Entry of Tesco

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In the world of the 21st century, the ongoing growth of phenomena of outsourcing, mergers, foreign direct investment, multinational enterprises and offshoring, among others has created a ‘Global Economy’ of sorts. In such economic conditions, it would only be natural for a company to look to expand its market share by entering new international markets. The appropriate techniques used for international market entries have been a popular topic of discussion. Most companies have decided on their strategy depending on unique features of the country in question, namely government policies, profitability, market demand etc.

This report is essentially an analysis of the recent market entry of the leading British retailer Tesco plc into the United States of America in November 2007. Briefly discussing the history of the retail company, it outlines the key operational features of Tesco as a whole. An analysis of the main motives for Tesco to enter the US market is made, along with a brief study on the unique layout used by Tesco in the form of a newly labelled store, called ‘Fresh & Easy’. The main functional strategies, including locational decisions, production decisions, and employment policies used by the company to tailor its features to the American culture and market are discussed. The chief factors of success and failure are evaluated; bringing out the cultural, social, political and psychological differences between the two developed countries, i.e. the United States of America and the United Kingdom. Based on these points of failure, basic learning outcomes and reasons for this failure are briefly considered; leading to final recommendations on how Tesco could have avoided the disappointments it faced on its market entry.

Through this report, an attempt is made to understand the underlying reasons for and outcomes of Tesco plc’s decision to enter the United States of America.


The first Tesco retail store was opened in Burntwood, Edgware, North London by Jack Cohen in the year 1929. What followed was a phase of tremendous growth, with Tesco setting up the first modern food warehouse in the United Kingdom, acquiring a number of stores across the United Kingdom and through the 1950’s and 1960s, achieving annual sales of a whopping £1 billion in the 1970’s.

TABLE 1: Tesco’s Store Formats in the United Kingdom year ending 2009


NUMBER (Approx.)


Tesco Express


< 3000

Tesco Metro


7000 – 15,000

Tesco Superstore


20,000 – 50,000

Tesco Extra


> 60,000

Tesco Homeplus


35,000 – 50,000



[Adapted from the Tesco plc corporate website]

Table 1 above displays the various retail formats utilized by Tesco in the United Kingdom, each one tailored to suit the needs of local customers. For instance, Tesco Express stores are neighbourhood convenience stores, set up with a view to offer customers quality and value in general food categories closer to their homes and places of work. On the other hand, Tesco Extra brings the widest line of food and non-food products to customers in the form of a large facility generally out of city limits. In keeping with current technological trends, it now operates a website to make online sales, called ‘Tesco Direct’.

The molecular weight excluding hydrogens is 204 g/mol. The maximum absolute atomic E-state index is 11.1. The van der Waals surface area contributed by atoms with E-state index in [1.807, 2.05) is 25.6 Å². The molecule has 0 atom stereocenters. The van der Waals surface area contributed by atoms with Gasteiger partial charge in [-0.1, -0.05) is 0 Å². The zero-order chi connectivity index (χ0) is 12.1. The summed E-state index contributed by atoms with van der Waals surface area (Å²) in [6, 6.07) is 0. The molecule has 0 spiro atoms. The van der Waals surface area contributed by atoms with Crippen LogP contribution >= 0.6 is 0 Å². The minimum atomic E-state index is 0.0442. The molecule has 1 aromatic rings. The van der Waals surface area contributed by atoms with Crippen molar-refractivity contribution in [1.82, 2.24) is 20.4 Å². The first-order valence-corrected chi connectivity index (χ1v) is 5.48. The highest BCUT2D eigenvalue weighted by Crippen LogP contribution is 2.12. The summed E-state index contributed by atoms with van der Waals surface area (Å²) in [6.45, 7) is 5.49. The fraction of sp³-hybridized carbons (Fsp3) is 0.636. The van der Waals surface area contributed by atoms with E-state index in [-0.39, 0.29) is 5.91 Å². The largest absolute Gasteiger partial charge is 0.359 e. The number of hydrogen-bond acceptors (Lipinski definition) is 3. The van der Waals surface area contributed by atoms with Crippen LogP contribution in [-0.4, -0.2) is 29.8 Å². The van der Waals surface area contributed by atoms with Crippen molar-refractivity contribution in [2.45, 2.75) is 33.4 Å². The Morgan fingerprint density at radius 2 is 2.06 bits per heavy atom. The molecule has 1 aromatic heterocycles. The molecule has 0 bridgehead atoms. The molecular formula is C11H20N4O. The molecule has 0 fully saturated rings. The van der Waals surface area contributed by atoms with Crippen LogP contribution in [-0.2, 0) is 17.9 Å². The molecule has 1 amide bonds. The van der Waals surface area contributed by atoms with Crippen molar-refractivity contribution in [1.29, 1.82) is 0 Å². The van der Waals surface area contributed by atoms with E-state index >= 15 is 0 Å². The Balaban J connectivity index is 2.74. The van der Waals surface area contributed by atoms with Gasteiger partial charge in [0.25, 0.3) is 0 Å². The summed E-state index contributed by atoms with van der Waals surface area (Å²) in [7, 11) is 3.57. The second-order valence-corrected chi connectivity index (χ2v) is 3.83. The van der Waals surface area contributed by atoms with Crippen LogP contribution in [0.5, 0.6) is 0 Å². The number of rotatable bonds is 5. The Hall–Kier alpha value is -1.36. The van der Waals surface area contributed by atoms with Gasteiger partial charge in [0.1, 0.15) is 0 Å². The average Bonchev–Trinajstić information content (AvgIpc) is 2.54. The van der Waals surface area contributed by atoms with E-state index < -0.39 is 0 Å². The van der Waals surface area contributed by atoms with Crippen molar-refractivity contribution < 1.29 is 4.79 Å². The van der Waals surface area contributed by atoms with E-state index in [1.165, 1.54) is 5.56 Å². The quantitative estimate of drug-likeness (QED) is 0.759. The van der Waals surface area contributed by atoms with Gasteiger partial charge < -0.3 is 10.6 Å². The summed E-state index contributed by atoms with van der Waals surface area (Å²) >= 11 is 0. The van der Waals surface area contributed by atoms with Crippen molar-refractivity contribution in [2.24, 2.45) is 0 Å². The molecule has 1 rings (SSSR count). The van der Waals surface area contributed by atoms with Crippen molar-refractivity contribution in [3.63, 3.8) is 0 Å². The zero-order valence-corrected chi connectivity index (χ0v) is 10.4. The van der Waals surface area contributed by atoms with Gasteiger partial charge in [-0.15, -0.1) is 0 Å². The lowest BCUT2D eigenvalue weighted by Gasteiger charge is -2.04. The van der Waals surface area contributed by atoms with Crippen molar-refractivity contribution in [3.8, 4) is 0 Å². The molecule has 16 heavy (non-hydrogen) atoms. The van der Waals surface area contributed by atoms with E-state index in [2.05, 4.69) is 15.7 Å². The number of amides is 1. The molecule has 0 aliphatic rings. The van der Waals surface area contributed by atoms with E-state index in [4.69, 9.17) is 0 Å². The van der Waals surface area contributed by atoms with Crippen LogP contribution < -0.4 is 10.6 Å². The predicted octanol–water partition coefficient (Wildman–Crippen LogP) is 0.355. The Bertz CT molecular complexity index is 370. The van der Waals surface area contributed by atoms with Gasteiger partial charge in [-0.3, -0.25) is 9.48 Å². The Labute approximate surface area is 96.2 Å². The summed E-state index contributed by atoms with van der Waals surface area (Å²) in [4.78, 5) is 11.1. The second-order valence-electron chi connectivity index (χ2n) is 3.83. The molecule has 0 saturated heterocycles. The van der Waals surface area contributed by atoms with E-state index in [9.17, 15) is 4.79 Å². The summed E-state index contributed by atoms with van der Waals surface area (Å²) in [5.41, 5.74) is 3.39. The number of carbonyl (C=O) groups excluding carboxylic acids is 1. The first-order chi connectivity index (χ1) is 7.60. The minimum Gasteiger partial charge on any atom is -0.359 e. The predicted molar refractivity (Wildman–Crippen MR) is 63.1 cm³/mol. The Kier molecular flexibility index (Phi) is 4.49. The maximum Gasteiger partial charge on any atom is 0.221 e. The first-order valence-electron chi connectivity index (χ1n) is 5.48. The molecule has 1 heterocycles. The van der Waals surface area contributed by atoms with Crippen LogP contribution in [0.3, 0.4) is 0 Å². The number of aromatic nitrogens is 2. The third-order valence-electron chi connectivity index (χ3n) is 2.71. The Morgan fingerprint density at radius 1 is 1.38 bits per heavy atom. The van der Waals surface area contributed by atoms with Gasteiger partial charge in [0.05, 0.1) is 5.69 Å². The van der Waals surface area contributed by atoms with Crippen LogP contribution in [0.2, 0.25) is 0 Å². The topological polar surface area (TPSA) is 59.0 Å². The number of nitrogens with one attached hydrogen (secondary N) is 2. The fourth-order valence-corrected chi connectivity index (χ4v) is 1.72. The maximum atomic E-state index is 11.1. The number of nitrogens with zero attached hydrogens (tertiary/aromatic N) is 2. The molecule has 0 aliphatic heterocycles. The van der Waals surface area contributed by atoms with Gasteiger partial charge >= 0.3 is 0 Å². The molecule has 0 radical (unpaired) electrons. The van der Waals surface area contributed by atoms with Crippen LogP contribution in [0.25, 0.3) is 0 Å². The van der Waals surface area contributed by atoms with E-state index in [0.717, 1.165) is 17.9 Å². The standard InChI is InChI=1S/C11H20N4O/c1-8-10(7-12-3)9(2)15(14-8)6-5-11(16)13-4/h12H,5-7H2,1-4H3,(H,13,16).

This success led Tesco to actively diversify and consequently pursue an internationalization strategy in order to capture larger markets.



The primary strength of Tesco is its ability to customize its products and services according to varying local needs. Through careful analysis of its sales and loyalty card data, Tesco is able to tailor and offer products in keeping with the local tastes and preferences in various countries. Apart from this, the retail giant focuses on providing value for money. As per the SWOT Analysis report published in July 2009 by Datamonitor, Tesco has launched around 500 new products under its ‘Discount Brands at Tesco’ initiative keeping in mind the recent global economic recession.


However, its excessive dependence on the UK market as a share of its total sales is seen as a weakness. This is seen from the Annual Report 2009, which states “The UK grocery retail market remains our largest source of revenue, representing some 50% of last year’s £59.4 billion of sales.”




Tesco started off selling only food based product lines. From 1985, specialized food categories were introduced such as the ‘Healthy Living’ line, which focuses on low fat products; the ‘Free From’ line, which caters to consumers with sensitive allergies; and more recently, the ‘Fairtrade’ line, which works to guarantee developing world farmers a reasonable income that covers the cost of production and a premium to be spent on community projects. Over time, other non food product lines have been introduced, such as electronics, sports, jewellery etc.

Tesco has also diversified to include services in its offerings. These include DVD rental services, broadband internet, mobile phone network services etc. In 2008, as a result of a complete buy-out of the Royal Bank of Scotland 50% stake in Tesco Personal Finance joint venture, Tesco set up ‘Tesco Bank’, offering a comprehensive package of financial services including insurance, credit card facilities, children trust funds to name a few.


As the retail company grew, Tesco made its first move into international boundaries by entering Hungary in 1995. This set the ball rolling, with entries into Poland, the Czech Republic and Slovakia in 1996 and into the Republic of Ireland in 1997. The year 1998 saw Tesco enter Asian markets with stores set up in Taiwan and Thailand, and later, South Korea. This trend carried forward into the new century, with entries into Malaysia, Japan, and China (Table2).

Today, Tesco conducts its operations across 14 countries with group sales totalling £59.4 billion and 4332 stores worldwide. It is important to note that the retailer exited the Taiwanese market in 2005 through an asset exchange deal with Carrefour for outlets in the Czech Republic and Slovakia. The constant strategy we see used by Tesco is its focus on entering developing countries to capture relatively untapped markets rather than enter saturated retail markets in developed countries.